This character is used to write 締め shime in 締め切り/締切 shimekiri ("deadline") (as 〆切) and similar. It is also used, less commonly, for other shime namely 閉め, 絞め and 占め. A variant is used as well, to indicate that a letter is closed, as abbreviation of 閉め. The character originated as a cursive form of , the top component of (as in 占める shimeru), and was then applied to other kanji of the same pronunciation. See ryakuji for similar abbreviations.

This character is also commonly used in regards to sushi. In this context, it refers that the sushi is pickled. In this context, it is still pronounced shime.[1][2]

21411-1-33301C

nyoro (にょろ)
naishi (ないし)
nami (, "wave")
kara (から)

Used in "to from" constructions in Japanese, such as 月〜金曜日 "from Monday to Friday". In horizontal writing and on computers, the fullwidth tilde (FF5E) is often used instead.
21441-1-362026

tensen (点線, "dot line")
santen rīda (三点リーダ, "three-dot leader")

A line of dots corresponding to one half of a Japanese ellipsis also used as an ellipsis informally
21451-1-372025

tensen (点線, "dot line")
niten rīda (二点リーダ, "two-dot leader")

Rarely used
25761-5-8630F6 A simplified version of the kanji (the generic counter). Most commonly used in indicating a period of months, for example, 一ヶ月 "one month", or in place names. See small ke.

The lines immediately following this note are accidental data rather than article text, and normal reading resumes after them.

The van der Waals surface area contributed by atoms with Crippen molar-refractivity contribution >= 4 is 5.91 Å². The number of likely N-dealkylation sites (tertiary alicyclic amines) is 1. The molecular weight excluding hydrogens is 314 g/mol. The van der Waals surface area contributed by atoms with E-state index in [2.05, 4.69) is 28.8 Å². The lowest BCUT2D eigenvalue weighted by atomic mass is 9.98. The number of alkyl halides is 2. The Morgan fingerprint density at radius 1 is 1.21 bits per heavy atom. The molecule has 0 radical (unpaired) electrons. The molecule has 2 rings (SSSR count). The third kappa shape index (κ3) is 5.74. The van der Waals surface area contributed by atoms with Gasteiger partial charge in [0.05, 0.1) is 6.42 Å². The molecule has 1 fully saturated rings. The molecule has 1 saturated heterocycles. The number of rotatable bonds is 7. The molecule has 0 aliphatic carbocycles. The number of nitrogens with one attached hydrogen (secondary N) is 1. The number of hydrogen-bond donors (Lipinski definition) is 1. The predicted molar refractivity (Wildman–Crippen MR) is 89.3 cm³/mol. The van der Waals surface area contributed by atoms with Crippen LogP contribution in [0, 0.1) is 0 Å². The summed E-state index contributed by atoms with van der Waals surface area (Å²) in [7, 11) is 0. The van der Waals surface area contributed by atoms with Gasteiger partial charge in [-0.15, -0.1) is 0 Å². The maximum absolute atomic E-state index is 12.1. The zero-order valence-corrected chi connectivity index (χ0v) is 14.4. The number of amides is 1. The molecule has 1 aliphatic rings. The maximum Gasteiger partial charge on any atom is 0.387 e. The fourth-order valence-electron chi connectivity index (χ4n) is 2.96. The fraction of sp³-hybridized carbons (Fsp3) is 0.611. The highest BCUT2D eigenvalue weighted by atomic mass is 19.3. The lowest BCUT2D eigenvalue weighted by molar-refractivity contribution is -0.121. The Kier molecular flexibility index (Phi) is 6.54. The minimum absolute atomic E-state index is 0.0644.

1-3-32,
1-3-31
-
-
2022,
25E6,
FE45,
FE46

bōten (傍点, "side dot")
wakiten (脇点, "side dot")
kurogoma (黒ゴマ, "sesame dot")
shirogoma (白ゴマ, "white sesame dot")

Adding these dots to the sides of characters (right side in vertical writing, above in horizontal writing) emphasizes the character in question. It is the Japanese equivalent of the use of italics for emphasis in English.
21A61-2-8203B

kome (, "rice")
komejirushi (米印, "rice symbol")

This symbol is used in notes (, chū) as a reference mark, similar to an asterisk
21961-1-86FF0A

hoshijirushi (星印, "star symbol")
asuterisuku (アステリスク, "asterisk")

This symbol is used in notes (, chū)
1-3-28303D

ioriten (庵点)

This mark is used to show the start of a singer's part in a song
222E1-2-143013

geta kigō (ゲタ記号, "geta symbol")

Used as a proofreader's mark indicating unavailability of a glyph, such as when a character cannot be displayed on a computer. The name comes from geta, a type of Japanese shoe.



22761-2-86,
1-2-91,
1-2-92,
1-2-93
266A,
266B,
266C,
2669

onpu (音符, "musical note")

Often used as an emoticon in informal text to indicate a singsong tone of voice or a playful attitude